I'm Australian. Kind of. My mum is. As kids, we spent holidays watching cricket from the old stands of the Adelaide Oval and braving the sharky waters off Glenelg Beach.

Sometimes, we'd visit my great uncle's farm up near Port Arthur. I remember riding around dusty paddocks in the tray of his ute, games of knucklebones with real knucklebones, and a story about a kangaroo getting stuck in a barbed wire fence.

These days, I'd be lying if I said I identify particularly strongly with my Aussieness.

I'm happier with my transtasman blend than Barnaby Joyce is, but I don't feel any more Australian than I do British (My Dad is originally from the UK). Crank the Fat Freddies and get Piri on the field because I'm Kiwi-as, bro.

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Nonetheless, I think many of us felt an especially keen sense of willing and attachment as Australia excruciatingly drew out its same-sex marriage debate.

I was personally very proud of my Grandma. Ninety years old and still tearing around Adelaide, she voted YES in the plebiscite.

A few days later, though, at lunch with a friend, the conversation turned to politics and my Granny's friend revealed she'd just cast a paper for the NO campaign.

She didn't feel particularly strongly about it, apparently, and my Granny used their lunch date to make the case for love-means-love.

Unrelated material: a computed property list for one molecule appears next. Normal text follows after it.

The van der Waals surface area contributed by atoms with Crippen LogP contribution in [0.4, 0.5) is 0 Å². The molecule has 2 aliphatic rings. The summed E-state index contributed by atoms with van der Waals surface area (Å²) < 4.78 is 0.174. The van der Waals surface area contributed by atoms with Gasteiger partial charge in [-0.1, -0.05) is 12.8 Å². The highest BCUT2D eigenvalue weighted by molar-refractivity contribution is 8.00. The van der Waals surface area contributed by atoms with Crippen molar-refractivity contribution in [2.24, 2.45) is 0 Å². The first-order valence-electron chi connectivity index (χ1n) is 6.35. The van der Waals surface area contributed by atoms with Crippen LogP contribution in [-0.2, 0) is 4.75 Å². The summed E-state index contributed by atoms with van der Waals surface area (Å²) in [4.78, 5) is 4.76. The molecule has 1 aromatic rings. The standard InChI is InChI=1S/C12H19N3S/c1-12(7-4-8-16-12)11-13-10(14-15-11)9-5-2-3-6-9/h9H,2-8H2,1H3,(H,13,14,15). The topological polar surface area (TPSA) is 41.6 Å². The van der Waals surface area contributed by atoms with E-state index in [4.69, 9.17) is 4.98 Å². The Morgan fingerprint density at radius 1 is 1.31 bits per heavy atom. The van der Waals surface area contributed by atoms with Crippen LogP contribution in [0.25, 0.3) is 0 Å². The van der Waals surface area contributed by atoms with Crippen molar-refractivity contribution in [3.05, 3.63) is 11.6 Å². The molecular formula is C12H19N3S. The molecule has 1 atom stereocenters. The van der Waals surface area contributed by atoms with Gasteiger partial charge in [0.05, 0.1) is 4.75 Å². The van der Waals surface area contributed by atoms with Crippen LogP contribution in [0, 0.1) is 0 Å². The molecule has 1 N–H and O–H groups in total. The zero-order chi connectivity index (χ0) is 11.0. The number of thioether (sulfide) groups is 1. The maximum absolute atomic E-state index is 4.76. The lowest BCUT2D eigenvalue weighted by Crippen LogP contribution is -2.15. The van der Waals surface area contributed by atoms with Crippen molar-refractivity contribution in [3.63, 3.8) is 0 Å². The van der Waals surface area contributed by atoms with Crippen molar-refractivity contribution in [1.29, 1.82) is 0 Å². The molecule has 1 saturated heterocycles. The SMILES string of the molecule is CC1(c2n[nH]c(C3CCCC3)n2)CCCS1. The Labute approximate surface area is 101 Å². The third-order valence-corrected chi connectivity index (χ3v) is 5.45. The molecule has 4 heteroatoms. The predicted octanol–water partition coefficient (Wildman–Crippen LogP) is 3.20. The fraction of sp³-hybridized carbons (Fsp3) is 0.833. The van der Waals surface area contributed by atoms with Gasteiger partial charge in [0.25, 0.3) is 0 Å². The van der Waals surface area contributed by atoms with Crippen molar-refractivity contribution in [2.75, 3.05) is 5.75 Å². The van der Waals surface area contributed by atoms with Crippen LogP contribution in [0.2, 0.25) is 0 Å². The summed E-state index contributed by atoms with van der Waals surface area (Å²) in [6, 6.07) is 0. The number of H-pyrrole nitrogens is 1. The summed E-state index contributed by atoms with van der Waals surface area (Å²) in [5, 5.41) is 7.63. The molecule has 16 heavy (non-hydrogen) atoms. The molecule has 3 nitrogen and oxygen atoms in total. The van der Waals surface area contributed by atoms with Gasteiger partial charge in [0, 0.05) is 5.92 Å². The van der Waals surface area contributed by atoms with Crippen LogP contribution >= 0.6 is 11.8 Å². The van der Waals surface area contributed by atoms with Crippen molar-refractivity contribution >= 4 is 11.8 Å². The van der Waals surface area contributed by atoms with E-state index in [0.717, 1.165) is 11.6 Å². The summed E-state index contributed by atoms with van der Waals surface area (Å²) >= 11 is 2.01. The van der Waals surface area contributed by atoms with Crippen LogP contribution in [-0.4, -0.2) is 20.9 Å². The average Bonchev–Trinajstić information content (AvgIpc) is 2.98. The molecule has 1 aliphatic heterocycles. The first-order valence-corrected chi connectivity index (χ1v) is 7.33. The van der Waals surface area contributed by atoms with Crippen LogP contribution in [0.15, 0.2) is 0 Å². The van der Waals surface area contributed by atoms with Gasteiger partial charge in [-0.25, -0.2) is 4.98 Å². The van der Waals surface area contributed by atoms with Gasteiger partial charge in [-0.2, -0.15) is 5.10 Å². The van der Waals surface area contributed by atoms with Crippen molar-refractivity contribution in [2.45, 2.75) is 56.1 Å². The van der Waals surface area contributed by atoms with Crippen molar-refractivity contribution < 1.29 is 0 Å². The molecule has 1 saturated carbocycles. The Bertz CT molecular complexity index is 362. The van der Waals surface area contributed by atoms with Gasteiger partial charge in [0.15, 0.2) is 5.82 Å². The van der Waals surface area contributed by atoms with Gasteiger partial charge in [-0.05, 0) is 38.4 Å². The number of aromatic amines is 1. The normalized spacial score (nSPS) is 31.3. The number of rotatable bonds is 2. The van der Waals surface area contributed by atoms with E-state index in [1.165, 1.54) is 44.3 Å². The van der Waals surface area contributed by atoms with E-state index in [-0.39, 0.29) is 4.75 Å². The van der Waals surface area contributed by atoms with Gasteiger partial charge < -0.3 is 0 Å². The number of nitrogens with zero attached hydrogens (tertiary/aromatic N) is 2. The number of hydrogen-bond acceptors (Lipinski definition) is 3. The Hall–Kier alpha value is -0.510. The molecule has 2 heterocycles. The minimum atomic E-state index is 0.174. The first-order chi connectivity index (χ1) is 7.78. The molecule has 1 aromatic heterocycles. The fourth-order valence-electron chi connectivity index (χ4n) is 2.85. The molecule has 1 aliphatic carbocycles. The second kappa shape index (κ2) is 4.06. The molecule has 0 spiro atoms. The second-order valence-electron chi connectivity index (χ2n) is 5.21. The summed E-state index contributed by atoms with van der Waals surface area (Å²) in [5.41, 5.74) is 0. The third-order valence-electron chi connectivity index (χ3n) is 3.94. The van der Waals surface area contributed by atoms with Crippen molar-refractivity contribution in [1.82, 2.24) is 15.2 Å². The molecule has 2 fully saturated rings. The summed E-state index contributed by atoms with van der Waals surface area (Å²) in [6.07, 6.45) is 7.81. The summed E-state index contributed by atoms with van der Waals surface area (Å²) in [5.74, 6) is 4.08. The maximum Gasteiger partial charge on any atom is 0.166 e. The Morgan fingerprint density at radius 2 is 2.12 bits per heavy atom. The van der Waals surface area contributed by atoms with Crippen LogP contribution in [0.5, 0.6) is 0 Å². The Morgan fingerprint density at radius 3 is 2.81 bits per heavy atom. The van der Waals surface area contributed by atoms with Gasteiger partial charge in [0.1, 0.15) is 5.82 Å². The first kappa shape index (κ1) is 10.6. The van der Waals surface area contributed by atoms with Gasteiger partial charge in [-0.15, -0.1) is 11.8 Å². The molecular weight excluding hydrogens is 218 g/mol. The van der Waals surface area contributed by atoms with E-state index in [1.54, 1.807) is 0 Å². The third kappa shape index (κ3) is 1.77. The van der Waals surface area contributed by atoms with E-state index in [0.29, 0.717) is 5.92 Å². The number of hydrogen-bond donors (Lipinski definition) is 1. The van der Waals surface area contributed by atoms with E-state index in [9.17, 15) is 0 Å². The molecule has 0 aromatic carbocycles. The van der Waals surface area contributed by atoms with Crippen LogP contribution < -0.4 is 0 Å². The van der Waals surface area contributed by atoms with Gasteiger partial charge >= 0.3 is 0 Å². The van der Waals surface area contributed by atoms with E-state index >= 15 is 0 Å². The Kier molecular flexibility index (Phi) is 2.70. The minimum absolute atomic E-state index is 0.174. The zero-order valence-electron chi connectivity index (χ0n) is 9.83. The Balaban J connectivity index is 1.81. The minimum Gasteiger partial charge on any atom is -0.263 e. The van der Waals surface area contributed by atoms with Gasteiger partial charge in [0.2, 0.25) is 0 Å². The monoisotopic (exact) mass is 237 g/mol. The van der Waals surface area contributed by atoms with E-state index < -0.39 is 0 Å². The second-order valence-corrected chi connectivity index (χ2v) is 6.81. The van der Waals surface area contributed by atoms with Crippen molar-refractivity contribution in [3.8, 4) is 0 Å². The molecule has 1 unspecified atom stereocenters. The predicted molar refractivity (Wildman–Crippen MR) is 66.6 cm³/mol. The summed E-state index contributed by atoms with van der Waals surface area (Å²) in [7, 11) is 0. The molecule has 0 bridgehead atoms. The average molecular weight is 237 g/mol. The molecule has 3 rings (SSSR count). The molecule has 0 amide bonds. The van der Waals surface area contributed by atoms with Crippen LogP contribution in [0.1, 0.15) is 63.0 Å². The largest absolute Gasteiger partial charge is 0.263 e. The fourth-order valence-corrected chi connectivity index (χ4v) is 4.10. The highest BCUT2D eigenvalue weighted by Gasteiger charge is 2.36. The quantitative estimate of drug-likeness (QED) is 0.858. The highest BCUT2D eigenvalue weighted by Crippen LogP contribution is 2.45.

Her mate was convinced, and together they went and hit up the retirement home's mailroom, where Granny's friend dug out the as-yet undelivered NO ballot and changed it to a YES.

I'd like to think both of them are on the right side of history. And if the plebiscite has given them a taste for decent causes, they don't have to look far for their next campaign.
Indigenous rights, Manus Island, coal: sometimes the Aussies lag a long way behind the times.

And I have to be honest, that's still what struck me when the plebiscite results came through.

It's fantastic a majority of Australians support same-sex marriage and I don't want to take anything from a clear majority. But I'm still alarmed at the number of Aussies who voted NO. In 2017, the equivalent of the entire population of New Zealand, 4.7 million people, voted in Australia to oppose same-sex marriage.

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We might be geographically close but from a values perspective, we're really not that similar. And as the world celebrates Australia getting with the times, I'd argue my countrymen (kind of) still have a way to go.